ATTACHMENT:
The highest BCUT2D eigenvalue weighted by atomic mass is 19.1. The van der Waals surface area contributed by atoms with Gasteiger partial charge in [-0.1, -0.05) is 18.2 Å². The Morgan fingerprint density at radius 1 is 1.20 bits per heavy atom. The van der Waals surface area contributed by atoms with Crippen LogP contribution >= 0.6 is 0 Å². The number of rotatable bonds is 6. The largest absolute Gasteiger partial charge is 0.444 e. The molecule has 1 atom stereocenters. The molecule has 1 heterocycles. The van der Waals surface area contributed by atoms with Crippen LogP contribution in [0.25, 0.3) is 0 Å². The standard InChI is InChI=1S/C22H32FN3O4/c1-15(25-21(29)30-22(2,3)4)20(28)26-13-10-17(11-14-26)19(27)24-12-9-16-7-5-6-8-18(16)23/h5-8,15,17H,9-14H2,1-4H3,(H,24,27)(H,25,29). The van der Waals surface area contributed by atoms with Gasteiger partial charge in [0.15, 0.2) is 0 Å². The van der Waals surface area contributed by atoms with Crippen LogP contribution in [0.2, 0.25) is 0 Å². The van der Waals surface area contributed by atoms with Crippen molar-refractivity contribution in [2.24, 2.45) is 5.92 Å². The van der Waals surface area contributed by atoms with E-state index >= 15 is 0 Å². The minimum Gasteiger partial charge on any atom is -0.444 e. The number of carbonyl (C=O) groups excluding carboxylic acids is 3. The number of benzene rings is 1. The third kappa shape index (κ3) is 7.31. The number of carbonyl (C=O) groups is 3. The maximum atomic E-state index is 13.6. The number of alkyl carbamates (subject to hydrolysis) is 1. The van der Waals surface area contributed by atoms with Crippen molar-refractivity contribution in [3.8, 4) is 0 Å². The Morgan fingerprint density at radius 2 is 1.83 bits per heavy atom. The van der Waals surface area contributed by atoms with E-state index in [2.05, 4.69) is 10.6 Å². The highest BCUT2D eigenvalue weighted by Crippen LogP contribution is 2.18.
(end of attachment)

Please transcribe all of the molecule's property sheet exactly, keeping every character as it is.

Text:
The highest BCUT2D eigenvalue weighted by atomic mass is 19.1. The van der Waals surface area contributed by atoms with Gasteiger partial charge in [-0.1, -0.05) is 18.2 Å². The Morgan fingerprint density at radius 1 is 1.20 bits per heavy atom. The van der Waals surface area contributed by atoms with Crippen LogP contribution >= 0.6 is 0 Å². The number of rotatable bonds is 6. The largest absolute Gasteiger partial charge is 0.444 e. The molecule has 1 atom stereocenters. The molecule has 1 heterocycles. The van der Waals surface area contributed by atoms with Crippen LogP contribution in [0.25, 0.3) is 0 Å². The standard InChI is InChI=1S/C22H32FN3O4/c1-15(25-21(29)30-22(2,3)4)20(28)26-13-10-17(11-14-26)19(27)24-12-9-16-7-5-6-8-18(16)23/h5-8,15,17H,9-14H2,1-4H3,(H,24,27)(H,25,29). The van der Waals surface area contributed by atoms with Gasteiger partial charge in [0.15, 0.2) is 0 Å². The van der Waals surface area contributed by atoms with Crippen LogP contribution in [0.2, 0.25) is 0 Å². The van der Waals surface area contributed by atoms with Crippen molar-refractivity contribution in [2.24, 2.45) is 5.92 Å². The van der Waals surface area contributed by atoms with E-state index >= 15 is 0 Å². The minimum Gasteiger partial charge on any atom is -0.444 e. The number of carbonyl (C=O) groups excluding carboxylic acids is 3. The number of benzene rings is 1. The third kappa shape index (κ3) is 7.31. The number of carbonyl (C=O) groups is 3. The maximum atomic E-state index is 13.6. The number of alkyl carbamates (subject to hydrolysis) is 1. The van der Waals surface area contributed by atoms with Crippen molar-refractivity contribution in [3.8, 4) is 0 Å². The Morgan fingerprint density at radius 2 is 1.83 bits per heavy atom. The van der Waals surface area contributed by atoms with E-state index in [2.05, 4.69) is 10.6 Å². The highest BCUT2D eigenvalue weighted by Crippen LogP contribution is 2.18.